The interface at which p-type silicon and n-type silicon make contact with each other. At this coupling point, free electrons (n-type) and holes (p-type) cancel each other and form a "depletion zone" that acts as a non-conductive barrier. The PN junction is one of the primary building blocks of semiconductors.
Diodes and Thyristors
A diode (one way valve) is a PN junction with p-type on one side and n-type on the other. When a positive voltage is applied to the p-type side (forward bias), it shrinks and overcomes the depletion zone, causing the current to flow from the p-type to the n-type side. When a negative voltage is applied to the p-type of the diode (reverse bias), it increases the depletion zone and prevents current from flowing. See diode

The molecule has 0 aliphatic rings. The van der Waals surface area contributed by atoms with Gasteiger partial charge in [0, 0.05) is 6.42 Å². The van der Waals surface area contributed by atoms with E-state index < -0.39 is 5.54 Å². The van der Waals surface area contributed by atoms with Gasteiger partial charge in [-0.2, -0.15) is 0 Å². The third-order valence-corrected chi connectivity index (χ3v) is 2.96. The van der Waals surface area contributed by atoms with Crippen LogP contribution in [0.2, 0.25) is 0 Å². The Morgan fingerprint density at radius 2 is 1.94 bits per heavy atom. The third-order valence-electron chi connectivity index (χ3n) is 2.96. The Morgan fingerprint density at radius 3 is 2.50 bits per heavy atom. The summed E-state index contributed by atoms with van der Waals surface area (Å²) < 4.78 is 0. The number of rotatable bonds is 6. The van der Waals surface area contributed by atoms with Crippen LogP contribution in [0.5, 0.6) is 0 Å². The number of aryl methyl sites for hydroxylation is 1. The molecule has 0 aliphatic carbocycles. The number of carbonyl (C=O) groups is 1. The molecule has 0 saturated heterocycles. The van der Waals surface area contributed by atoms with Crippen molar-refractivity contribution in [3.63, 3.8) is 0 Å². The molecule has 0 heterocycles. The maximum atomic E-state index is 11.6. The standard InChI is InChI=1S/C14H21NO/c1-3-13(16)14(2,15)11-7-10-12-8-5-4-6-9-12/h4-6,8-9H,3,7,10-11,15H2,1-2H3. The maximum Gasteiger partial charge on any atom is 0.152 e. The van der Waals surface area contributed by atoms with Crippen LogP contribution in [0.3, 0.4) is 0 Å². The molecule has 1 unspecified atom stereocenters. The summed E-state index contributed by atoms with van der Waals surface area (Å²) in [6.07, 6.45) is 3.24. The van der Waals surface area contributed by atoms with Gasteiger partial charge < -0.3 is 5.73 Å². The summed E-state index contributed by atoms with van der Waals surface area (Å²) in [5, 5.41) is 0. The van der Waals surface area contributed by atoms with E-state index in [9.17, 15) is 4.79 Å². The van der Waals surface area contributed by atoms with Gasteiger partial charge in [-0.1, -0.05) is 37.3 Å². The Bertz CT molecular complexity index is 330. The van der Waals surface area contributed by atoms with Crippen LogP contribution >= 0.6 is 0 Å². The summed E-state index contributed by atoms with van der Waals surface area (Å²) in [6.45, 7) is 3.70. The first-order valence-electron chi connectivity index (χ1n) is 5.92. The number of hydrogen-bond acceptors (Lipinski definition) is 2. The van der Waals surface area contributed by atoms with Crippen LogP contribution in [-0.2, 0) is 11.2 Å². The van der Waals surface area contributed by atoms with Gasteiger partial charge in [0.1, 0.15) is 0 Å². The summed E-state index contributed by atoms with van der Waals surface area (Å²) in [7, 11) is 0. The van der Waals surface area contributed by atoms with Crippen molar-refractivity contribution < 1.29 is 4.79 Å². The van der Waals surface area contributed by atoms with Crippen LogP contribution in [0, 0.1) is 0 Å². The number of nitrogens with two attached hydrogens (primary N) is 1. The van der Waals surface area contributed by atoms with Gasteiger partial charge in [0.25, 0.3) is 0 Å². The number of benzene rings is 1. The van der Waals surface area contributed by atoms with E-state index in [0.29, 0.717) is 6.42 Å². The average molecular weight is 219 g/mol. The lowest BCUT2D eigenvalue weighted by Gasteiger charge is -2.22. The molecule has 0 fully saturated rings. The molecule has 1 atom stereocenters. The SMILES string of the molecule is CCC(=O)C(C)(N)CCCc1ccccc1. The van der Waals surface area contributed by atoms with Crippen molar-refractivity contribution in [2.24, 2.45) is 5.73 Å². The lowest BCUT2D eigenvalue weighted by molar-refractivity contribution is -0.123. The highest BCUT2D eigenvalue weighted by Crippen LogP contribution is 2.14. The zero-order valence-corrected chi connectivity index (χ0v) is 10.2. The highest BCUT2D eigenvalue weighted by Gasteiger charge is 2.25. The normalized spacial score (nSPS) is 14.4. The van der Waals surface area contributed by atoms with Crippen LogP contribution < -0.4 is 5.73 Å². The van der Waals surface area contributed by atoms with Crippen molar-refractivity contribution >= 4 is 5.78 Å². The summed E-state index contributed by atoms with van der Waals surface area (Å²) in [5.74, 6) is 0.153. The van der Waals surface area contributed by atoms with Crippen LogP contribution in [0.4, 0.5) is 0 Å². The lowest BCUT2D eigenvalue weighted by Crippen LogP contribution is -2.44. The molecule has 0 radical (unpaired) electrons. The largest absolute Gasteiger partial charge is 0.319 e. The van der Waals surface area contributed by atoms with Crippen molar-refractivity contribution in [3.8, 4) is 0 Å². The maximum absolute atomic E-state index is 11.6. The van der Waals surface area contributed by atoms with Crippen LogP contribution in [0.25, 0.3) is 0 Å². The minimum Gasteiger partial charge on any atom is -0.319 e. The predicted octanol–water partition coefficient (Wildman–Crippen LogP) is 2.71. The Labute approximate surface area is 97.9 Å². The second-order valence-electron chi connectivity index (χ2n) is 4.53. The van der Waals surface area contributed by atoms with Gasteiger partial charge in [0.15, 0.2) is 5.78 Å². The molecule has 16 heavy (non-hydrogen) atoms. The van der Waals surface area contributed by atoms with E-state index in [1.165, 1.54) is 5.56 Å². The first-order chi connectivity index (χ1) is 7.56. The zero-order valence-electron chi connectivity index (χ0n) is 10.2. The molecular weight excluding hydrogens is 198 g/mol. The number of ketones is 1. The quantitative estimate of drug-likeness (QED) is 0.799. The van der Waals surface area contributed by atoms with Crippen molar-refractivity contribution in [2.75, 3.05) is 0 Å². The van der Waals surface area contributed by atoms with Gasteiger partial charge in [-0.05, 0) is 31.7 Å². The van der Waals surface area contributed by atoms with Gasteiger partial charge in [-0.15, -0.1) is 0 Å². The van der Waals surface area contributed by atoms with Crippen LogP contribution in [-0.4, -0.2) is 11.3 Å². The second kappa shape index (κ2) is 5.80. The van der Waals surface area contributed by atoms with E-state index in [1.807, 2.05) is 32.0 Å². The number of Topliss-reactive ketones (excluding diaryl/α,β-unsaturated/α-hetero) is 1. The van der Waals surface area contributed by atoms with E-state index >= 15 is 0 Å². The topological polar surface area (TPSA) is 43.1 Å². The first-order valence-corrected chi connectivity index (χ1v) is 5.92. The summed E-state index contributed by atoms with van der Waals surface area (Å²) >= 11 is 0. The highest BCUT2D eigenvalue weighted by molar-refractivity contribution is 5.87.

Built like two diodes in a row (three PN junctions) but with a third terminal, a thyristor is a one-way valve that, once turned on, lets current flow until it falls below a certain threshold (see thyristor
Double PN junctions are used to build bipolar transistors. These p-type/n-type bipolar "sandwiches" are called "PNP" and "NPN" transistors. See bipolar transistor
and n-type silicon
Placing p-type silicon next to n-type silicon is the primary way many semiconductor devices are constructed. The field effect transistors (FETs) in CMOS chips also use n-type and p-type silicon, but are designed differently (see FET